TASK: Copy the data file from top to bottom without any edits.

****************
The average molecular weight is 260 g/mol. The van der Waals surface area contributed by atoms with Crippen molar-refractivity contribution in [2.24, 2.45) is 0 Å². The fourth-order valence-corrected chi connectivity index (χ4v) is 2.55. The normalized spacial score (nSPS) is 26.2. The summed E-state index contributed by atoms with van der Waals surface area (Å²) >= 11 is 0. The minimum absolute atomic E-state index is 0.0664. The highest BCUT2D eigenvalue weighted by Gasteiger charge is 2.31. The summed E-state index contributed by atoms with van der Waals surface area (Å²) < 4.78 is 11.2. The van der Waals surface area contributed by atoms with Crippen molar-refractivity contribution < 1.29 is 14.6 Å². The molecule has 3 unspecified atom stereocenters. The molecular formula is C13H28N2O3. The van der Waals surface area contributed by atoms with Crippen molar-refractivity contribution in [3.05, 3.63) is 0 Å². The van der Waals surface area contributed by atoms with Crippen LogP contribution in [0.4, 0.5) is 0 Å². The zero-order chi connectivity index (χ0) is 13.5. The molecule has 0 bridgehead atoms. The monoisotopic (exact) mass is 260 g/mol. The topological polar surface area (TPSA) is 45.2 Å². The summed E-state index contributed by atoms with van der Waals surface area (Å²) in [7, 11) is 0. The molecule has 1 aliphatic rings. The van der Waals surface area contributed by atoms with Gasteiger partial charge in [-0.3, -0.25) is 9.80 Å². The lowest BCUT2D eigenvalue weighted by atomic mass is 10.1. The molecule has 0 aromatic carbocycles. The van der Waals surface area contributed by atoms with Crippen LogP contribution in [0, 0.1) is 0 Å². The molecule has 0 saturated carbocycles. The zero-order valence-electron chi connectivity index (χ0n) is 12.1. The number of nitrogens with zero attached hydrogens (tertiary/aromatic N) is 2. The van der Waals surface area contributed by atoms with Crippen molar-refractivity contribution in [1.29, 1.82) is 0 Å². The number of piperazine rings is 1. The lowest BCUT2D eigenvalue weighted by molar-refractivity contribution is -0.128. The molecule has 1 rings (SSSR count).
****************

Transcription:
The average molecular weight is 260 g/mol. The van der Waals surface area contributed by atoms with Crippen molar-refractivity contribution in [2.24, 2.45) is 0 Å². The fourth-order valence-corrected chi connectivity index (χ4v) is 2.55. The normalized spacial score (nSPS) is 26.2. The summed E-state index contributed by atoms with van der Waals surface area (Å²) >= 11 is 0. The minimum absolute atomic E-state index is 0.0664. The highest BCUT2D eigenvalue weighted by Gasteiger charge is 2.31. The summed E-state index contributed by atoms with van der Waals surface area (Å²) < 4.78 is 11.2. The van der Waals surface area contributed by atoms with Crippen molar-refractivity contribution < 1.29 is 14.6 Å². The molecule has 3 unspecified atom stereocenters. The molecular formula is C13H28N2O3. The van der Waals surface area contributed by atoms with Crippen molar-refractivity contribution in [3.05, 3.63) is 0 Å². The van der Waals surface area contributed by atoms with Crippen LogP contribution in [0.4, 0.5) is 0 Å². The zero-order chi connectivity index (χ0) is 13.5. The molecule has 0 bridgehead atoms. The monoisotopic (exact) mass is 260 g/mol. The topological polar surface area (TPSA) is 45.2 Å². The summed E-state index contributed by atoms with van der Waals surface area (Å²) in [7, 11) is 0. The molecule has 1 aliphatic rings. The van der Waals surface area contributed by atoms with Gasteiger partial charge in [-0.3, -0.25) is 9.80 Å². The lowest BCUT2D eigenvalue weighted by atomic mass is 10.1. The molecule has 0 aromatic carbocycles. The van der Waals surface area contributed by atoms with Crippen LogP contribution in [0, 0.1) is 0 Å². The molecule has 0 saturated carbocycles. The zero-order valence-electron chi connectivity index (χ0n) is 12.1. The number of nitrogens with zero attached hydrogens (tertiary/aromatic N) is 2. The van der Waals surface area contributed by atoms with Crippen molar-refractivity contribution in [1.29, 1.82) is 0 Å². The number of piperazine rings is 1. The lowest BCUT2D eigenvalue weighted by molar-refractivity contribution is -0.128. The molecule has 1 rings (SSSR count).